By Daisy Creager
The Journal Record
OKLAHOMA CITY – During a visit to Boeing’s Oklahoma City office Tuesday, Gov. Kevin Stitt discussed efforts by the state and the company to increase aerospace investments.
Stitt met with Boeing leadership and toured the company’s Advanced Visualizations & Immersive Development Center, where he flew a 747 cockpit simulator.
He said the aerospace industry has 144,000 employees in Oklahoma and a $43 billion impact on the state.
“I am focused on ensuring that we are investing in this industry,” Stitt said. “We’re on the cutting edge of a lot of things happening in aerospace and we want to continue to grow and develop it.”
Stitt said that in ongoing budget negotiations he is pushing for state money to be appropriated to the industry to drive growth and jobs.
In a budget outline released Monday by Stitt and the state House of Representatives, $1 million is appropriated to the state Department of Commerce’s Aerospace Commerce Economic Services program for economic development in the automotive and aerospace industries.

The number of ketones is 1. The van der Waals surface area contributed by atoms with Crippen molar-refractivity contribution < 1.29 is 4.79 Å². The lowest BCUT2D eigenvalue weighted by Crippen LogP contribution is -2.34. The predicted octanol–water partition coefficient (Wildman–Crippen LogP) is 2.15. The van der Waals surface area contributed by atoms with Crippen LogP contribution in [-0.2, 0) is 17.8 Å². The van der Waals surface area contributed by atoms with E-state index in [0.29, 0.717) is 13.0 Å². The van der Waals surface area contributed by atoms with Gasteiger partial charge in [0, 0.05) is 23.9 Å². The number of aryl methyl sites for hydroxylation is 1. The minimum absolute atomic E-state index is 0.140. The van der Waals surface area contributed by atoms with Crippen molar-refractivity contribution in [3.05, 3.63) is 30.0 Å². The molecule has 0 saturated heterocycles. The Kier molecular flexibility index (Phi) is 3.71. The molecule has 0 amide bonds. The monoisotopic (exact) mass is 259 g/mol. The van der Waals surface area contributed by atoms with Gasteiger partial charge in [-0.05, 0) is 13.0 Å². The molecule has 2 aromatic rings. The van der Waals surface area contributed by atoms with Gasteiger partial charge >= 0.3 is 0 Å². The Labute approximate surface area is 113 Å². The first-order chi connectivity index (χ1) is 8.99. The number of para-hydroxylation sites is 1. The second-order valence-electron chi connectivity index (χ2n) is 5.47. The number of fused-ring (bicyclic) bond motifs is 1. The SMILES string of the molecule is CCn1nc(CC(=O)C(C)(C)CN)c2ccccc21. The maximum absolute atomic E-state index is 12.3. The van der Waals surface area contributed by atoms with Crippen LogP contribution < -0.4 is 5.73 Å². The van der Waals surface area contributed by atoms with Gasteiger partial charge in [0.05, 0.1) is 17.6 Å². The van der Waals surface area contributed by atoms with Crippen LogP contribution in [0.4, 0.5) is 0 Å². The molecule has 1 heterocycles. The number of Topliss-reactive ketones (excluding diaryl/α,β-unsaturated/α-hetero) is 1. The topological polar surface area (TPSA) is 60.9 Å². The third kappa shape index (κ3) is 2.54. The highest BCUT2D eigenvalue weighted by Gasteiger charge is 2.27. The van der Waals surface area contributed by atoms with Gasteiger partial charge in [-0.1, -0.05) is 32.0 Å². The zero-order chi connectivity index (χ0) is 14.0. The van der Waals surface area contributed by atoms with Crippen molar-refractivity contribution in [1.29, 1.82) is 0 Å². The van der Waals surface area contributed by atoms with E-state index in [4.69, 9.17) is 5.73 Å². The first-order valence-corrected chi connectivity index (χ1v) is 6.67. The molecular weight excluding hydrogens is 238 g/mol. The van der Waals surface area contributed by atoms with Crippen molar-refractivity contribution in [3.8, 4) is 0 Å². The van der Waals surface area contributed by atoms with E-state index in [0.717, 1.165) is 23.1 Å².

Stitt said he is working with the Department of Commerce, U.S. Sen. Jim Inhofe and the state’s military bases to direct more federal money to the state’s aerospace industry.
“I believe Oklahoma is well positioned on a national level to help direct more federal dollars into this (industry),” he said.
Stitt also mentioned Boeing’s efforts to fund research at state universities.
Boeing OKC Site Director and Senior Counsel Mikeal Clayton said the company has master agreements with the University of Oklahoma and Oklahoma State University to provide research and development funding.
The company’s agreement with OU will fund research projects conducted by the Gallogly College of Engineering, the first of which, involving design and development of embedded software, began in February.
“This agreement will help drive industry innovation and accelerate research, while elevating our future STEM workforce,” Clayton said in a press release.
“Boeing is proud to support organizations that provide high-quality, real-world learning opportunities that allow students to develop their skills, do what they dream and build something better,” he said.
Like other aerospace companies in Oklahoma, Boeing faces challenges in recruiting enough employees. Clayton said the company will not be able to sustain recruiting a rate of 50 new hires per month for long.
“Looking over the horizon we recognize that is a very difficult rate to sustain, and we think without some additional attention to workforce, we could quickly not be able to sustain the rate we need,” Clayton said.